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Aging with dignity – 5 wishes

Published on: March 14, 2019

Have a say in making future healthcare decisions, while you still can


Jeannie Hogan will present a free, one-hour seminar on the Five Wishes Advance Directive from 1:30 to 2:30 p.m. March 21 at St. Andrew Presbyterian Church. A RSVP is required by March 19.

Many of us are uncomfortable thinking about the possibility of becoming incapacitated, let alone actually talking about it. We tend to put that conversation off indefinitely, until something happens and it’s too late.
Sun City Center resident Jeannie Hogan wants to start that conversation for you by providing free information on the Five Wishes Advance Directive from 1:30 to 2:30 p.m. March 21 at St. Andrew Presbyterian Church. This easy to understand, legal document helps doctors, medical personnel, family members and caregivers know what you want in the event you’re unable to make your own healthcare decisions.
“No one likes to consider a situation where they would need to depend on someone else to decide these things for us,” Hogan said. “But now is the time to express your wishes. We never know what’s going to happen.”
The one-hour Five Wishes seminar is free, and everyone who attends will receive a complimentary copy of the Five Wishes booklet to fill out when they’re ready.
Parts one and two are legally binding, once the document is signed and witnessed in Florida. It meets the legal requirements in 42 states and the District of Columbia and is honored through reciprocity throughout the country.
The Five Wishes addresses medical, personal, emotional and spiritual needs. They are as follows:
● Wish 1: The person I want to make care decisions for me when I can’t
Here’s where you let those close to you, your caregivers, doctors and medical personnel know who you’ve chosen as your healthcare surrogate.
“It’s absolutely essential to pick the right person to make those decisions for you,” Hogan said. “Your closest relative or friend isn’t always the best choice.”
● Wish 2: The kind of medical treatment I want or don’t want
This section of the document is a living will. It tells anyone making decisions for you what you want regarding life support.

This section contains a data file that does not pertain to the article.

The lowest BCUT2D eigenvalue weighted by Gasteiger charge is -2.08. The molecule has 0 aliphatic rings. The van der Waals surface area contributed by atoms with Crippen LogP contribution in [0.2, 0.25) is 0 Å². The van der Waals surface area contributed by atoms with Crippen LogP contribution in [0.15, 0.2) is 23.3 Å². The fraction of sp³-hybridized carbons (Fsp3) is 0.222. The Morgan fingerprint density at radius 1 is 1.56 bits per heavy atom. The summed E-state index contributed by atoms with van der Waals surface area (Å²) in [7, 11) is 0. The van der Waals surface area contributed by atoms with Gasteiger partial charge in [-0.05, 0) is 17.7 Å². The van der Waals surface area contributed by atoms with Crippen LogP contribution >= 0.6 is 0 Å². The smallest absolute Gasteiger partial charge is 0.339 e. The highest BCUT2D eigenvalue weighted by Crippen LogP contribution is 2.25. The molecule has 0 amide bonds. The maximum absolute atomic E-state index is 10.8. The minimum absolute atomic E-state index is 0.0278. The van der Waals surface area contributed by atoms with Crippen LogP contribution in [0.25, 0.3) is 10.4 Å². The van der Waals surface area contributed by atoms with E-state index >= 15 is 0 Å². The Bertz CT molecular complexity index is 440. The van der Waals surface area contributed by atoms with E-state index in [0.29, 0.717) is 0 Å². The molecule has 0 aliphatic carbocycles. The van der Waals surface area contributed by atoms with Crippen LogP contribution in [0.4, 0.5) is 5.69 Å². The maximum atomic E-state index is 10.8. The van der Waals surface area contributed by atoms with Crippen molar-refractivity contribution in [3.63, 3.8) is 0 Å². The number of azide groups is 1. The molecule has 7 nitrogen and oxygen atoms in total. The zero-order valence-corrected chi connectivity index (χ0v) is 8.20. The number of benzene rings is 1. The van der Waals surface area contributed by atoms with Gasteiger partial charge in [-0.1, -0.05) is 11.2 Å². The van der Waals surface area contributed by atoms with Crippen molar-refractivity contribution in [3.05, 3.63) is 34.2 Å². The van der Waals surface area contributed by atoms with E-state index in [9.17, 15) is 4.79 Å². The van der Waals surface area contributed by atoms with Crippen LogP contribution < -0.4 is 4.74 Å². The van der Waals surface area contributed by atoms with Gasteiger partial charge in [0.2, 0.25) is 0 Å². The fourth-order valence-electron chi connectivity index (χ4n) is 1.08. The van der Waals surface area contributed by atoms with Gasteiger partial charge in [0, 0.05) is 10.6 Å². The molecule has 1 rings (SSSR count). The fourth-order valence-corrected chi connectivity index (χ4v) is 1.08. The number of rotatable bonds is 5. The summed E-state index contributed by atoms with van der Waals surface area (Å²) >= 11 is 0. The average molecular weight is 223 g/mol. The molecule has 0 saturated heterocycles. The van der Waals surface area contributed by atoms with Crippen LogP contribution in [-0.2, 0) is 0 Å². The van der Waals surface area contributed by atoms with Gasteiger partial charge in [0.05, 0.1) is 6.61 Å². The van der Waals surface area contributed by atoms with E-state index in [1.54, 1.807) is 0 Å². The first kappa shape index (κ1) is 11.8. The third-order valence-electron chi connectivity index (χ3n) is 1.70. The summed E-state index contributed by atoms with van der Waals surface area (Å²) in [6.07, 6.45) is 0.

● Wish 3: How comfortable I want to be
This part states what you want done regarding pain and other types of care that would comfort you.
● Wish 4: How I want people to treat me
This is where you specify personal desires like having people with you or not when death is imminent, prayers said on your behalf and if you wish to die at home, if possible.
● Wish 5: What I want my loved ones to know
Here, you tell your loved ones how you’d like to be remembered, who would like to care for your pets, if you want to be buried or cremated and so on.
Five Wishes isn’t a will and shouldn’t be considered a replacement for one. Its purpose is for after you’re gone, Hogan said.
“Five Wishes is for while you’re still alive,” she continued. “A copy should be given to your doctor, hospital and healthcare advocate, not filed away in a closet or lockbox. It needs to be readily available to those who might need it.”
The Five Wishes advance directive helps reduce the tremendous stress families go through when they have to make decisions and don’t know what their loved one wants.
“Preparing it now gives everyone a chance to talk about it with you, ask questions and express their concerns,” Hogan said.
Five Wishes was introduced in Florida in the late 1990s by Aging with Dignity, a Tallahassee-based nonprofit organization. Its booklet is available in 28 languages, including Braille. For more information, visit
A RSVP is required by March 19 for the upcoming Five Wishes Advance Directive presentation. Seating is limited. Call the St. Andrew Presbyterian Church office at 813-634-1252.
The church is at 1239 W. Del Webb Blvd., Sun City Center.